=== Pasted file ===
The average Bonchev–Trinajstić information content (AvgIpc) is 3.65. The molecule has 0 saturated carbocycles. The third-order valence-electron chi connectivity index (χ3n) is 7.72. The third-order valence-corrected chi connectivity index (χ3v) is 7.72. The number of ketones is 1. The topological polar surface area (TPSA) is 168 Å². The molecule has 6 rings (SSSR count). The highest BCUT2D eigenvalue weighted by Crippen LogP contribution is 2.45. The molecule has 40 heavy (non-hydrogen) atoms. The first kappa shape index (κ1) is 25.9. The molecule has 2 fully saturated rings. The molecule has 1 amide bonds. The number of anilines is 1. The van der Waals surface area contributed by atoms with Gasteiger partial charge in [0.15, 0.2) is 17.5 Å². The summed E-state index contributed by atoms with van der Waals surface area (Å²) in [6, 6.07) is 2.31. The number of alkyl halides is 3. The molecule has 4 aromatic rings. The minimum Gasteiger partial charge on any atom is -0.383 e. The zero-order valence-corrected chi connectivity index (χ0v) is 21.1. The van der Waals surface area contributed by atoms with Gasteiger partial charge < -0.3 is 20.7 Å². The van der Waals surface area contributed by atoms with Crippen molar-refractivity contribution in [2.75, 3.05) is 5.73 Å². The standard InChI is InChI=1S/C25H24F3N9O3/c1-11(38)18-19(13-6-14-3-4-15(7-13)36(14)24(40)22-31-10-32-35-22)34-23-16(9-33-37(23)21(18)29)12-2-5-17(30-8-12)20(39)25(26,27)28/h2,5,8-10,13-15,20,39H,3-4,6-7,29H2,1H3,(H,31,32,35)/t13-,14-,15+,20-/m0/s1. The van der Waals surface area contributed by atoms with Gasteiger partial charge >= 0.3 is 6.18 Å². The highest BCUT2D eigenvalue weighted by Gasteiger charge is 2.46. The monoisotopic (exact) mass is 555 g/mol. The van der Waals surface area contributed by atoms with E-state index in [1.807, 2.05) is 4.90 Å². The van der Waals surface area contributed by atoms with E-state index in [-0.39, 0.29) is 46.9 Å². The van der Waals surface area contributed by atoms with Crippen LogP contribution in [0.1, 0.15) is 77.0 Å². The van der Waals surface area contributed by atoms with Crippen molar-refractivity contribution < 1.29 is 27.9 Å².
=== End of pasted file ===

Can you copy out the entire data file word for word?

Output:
The average Bonchev–Trinajstić information content (AvgIpc) is 3.65. The molecule has 0 saturated carbocycles. The third-order valence-electron chi connectivity index (χ3n) is 7.72. The third-order valence-corrected chi connectivity index (χ3v) is 7.72. The number of ketones is 1. The topological polar surface area (TPSA) is 168 Å². The molecule has 6 rings (SSSR count). The highest BCUT2D eigenvalue weighted by Crippen LogP contribution is 2.45. The molecule has 40 heavy (non-hydrogen) atoms. The first kappa shape index (κ1) is 25.9. The molecule has 2 fully saturated rings. The molecule has 1 amide bonds. The number of anilines is 1. The van der Waals surface area contributed by atoms with Gasteiger partial charge in [0.15, 0.2) is 17.5 Å². The summed E-state index contributed by atoms with van der Waals surface area (Å²) in [6, 6.07) is 2.31. The number of alkyl halides is 3. The molecule has 4 aromatic rings. The minimum Gasteiger partial charge on any atom is -0.383 e. The zero-order valence-corrected chi connectivity index (χ0v) is 21.1. The van der Waals surface area contributed by atoms with Gasteiger partial charge < -0.3 is 20.7 Å². The van der Waals surface area contributed by atoms with Crippen molar-refractivity contribution in [2.75, 3.05) is 5.73 Å². The standard InChI is InChI=1S/C25H24F3N9O3/c1-11(38)18-19(13-6-14-3-4-15(7-13)36(14)24(40)22-31-10-32-35-22)34-23-16(9-33-37(23)21(18)29)12-2-5-17(30-8-12)20(39)25(26,27)28/h2,5,8-10,13-15,20,39H,3-4,6-7,29H2,1H3,(H,31,32,35)/t13-,14-,15+,20-/m0/s1. The van der Waals surface area contributed by atoms with Gasteiger partial charge >= 0.3 is 6.18 Å². The highest BCUT2D eigenvalue weighted by Gasteiger charge is 2.46. The monoisotopic (exact) mass is 555 g/mol. The van der Waals surface area contributed by atoms with E-state index in [1.807, 2.05) is 4.90 Å². The van der Waals surface area contributed by atoms with E-state index in [-0.39, 0.29) is 46.9 Å². The van der Waals surface area contributed by atoms with Crippen LogP contribution in [0.1, 0.15) is 77.0 Å². The van der Waals surface area contributed by atoms with Crippen molar-refractivity contribution < 1.29 is 27.9 Å².